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The De-industrialisation and Regeneration of the Merseyside Region

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Introduction

The De-industrialisation and Regeneration of the Merseyside Region The Merseyside region falls within one of Britain's traditional manufacturing areas. Liverpool first developed as a small port concerned with fishing and trade with Ireland. However, it's location on the West coast, on the Irish Sea meant that the port grew throughout the 18th century due to the increase in trade with North America and the West Indies, and the decline of the port in the nearby city of Chester. The first wet dock in Great Britain was established here and throughout the 19th century Liverpool became the main port in Britain for American trade and passenger services. The large quantities of raw materials that were available in the region, including coal from the South Lancashire coalfields and rock salt from Cheshire, meant many manufacturing industries rapidly grew in its hinterland. These included food processing, textiles and the chemical industry. However, the main industry to progress from the growth of Liverpool as a port was shipbuilding and repair, and in 1829 Birkenhead emerged as an important shipyard. Between 1829 and 1947, over 1,100 vessels of all sizes and types slid down the Laird slipways into the Mersey and during this time Birkenhead was placed at the forefront of the British shipbuilding industry. In 1931, over 193,000 people in the Merseyside region were employed in the shipping, transport and distribution industries, making it the largest employer at that time. ...read more.

Middle

This meant that Liverpool, as a west coast port concerned with trade from America, declined as fewer and fewer ships entered the UK through this port. Finally, the de-industrialisation of UK manufacturing industries caused a shift of emphasis from secondary, manufacturing industries, to more quaternary, high technology industries. This change of emphasis meant many traditional, heavy industries, such as shipbuilding were no longer profitable and declined even further as the new quaternary industries prospered in other regions. All of the reasons for decline explained above caused major unemployment problems in the Merseyside region in the late 20th century, with a huge number of unskilled workers unemployed from the de-industrialisation of the area. In some areas of the Merseyside region, up to 25% of the population were unemployed. This caused many economic and social problems in the inner city areas of Liverpool and Birkenhead where the industries were located, and where de-industrialisation had the greatest effect. The housing stock in the inner city areas, built for a large number of factory workers is small and cramped, with few, if any, amenities. They are now very old, and a general deterioration of the housing is taking place due to its age and quality. Economic decline, due to high numbers of unemployed has meant that few services are available and many people have left to look for work elsewhere than in the inner city areas. ...read more.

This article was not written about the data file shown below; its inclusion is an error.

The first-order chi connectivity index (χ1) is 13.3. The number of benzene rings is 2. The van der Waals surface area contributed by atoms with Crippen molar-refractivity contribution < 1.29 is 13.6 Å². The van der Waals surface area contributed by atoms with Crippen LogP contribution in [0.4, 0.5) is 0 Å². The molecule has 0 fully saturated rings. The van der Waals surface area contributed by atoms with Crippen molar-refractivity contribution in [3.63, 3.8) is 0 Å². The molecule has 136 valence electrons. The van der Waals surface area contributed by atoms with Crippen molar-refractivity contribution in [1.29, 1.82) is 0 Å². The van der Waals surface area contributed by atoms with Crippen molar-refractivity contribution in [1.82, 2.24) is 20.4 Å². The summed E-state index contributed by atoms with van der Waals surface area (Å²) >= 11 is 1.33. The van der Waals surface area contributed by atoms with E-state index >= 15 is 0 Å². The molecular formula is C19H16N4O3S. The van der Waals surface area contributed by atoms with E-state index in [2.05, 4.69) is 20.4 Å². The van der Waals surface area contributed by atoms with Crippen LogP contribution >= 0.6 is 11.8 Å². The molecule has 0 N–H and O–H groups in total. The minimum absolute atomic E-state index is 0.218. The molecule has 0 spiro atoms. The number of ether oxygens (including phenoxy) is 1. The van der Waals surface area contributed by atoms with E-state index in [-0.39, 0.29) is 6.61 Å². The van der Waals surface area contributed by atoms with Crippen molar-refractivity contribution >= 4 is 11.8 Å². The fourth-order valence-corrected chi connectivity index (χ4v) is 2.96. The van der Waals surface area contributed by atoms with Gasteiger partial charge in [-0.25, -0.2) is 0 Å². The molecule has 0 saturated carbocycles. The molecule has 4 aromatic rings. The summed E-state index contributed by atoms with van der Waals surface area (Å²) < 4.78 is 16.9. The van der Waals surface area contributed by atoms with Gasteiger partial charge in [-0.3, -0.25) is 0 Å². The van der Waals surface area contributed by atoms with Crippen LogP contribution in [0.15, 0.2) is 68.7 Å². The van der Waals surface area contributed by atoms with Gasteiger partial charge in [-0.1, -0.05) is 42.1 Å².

Conclusion

In September 2004 the Wirral Council outlined 15 particular areas that would be receiving both public and private funding in an attempt to improve conditions there. These include Birkenhead Park where a new glass pavilion is to be opened this summer. A further �15 million is to be spent on redeveloping the park, including the introduction of formal gardens, exhibition spaces, teaching areas and a caf�. Improvements are also planned for West Kirby and Hoylake with the transformation of both town centres over the next 10 years, and addressing the fading Hoylake promenade. The Wirral Docklands has been proposed as a possible site for a �250 million scheme to house some of the world's most endangered species. The 100 acre proposal would include huge bio-domes and recreate the climate and freshwater conditions of an Amazonian rainforest. Finally, the Twelve Quays development between Birkenhead and Wallasey is a major development area overlooking the Liverpool waterfront. All of these schemes have already had a great effect on the region by reducing unemployment and improving conditions within the inner city areas. Unemployment in Merseyside has fallen to its lowest since the 1970's (less than 6%) and the city has become an investment location of choice for many national and international companies. Liverpool's status as European Capital of Culture 2008 has already had a great effect on the city, encouraging a huge amount of investment within the city, and further significant growth is anticipated over the coming years as improvements continue to happen with financial assistance from both the private and public sectors. ...read more.

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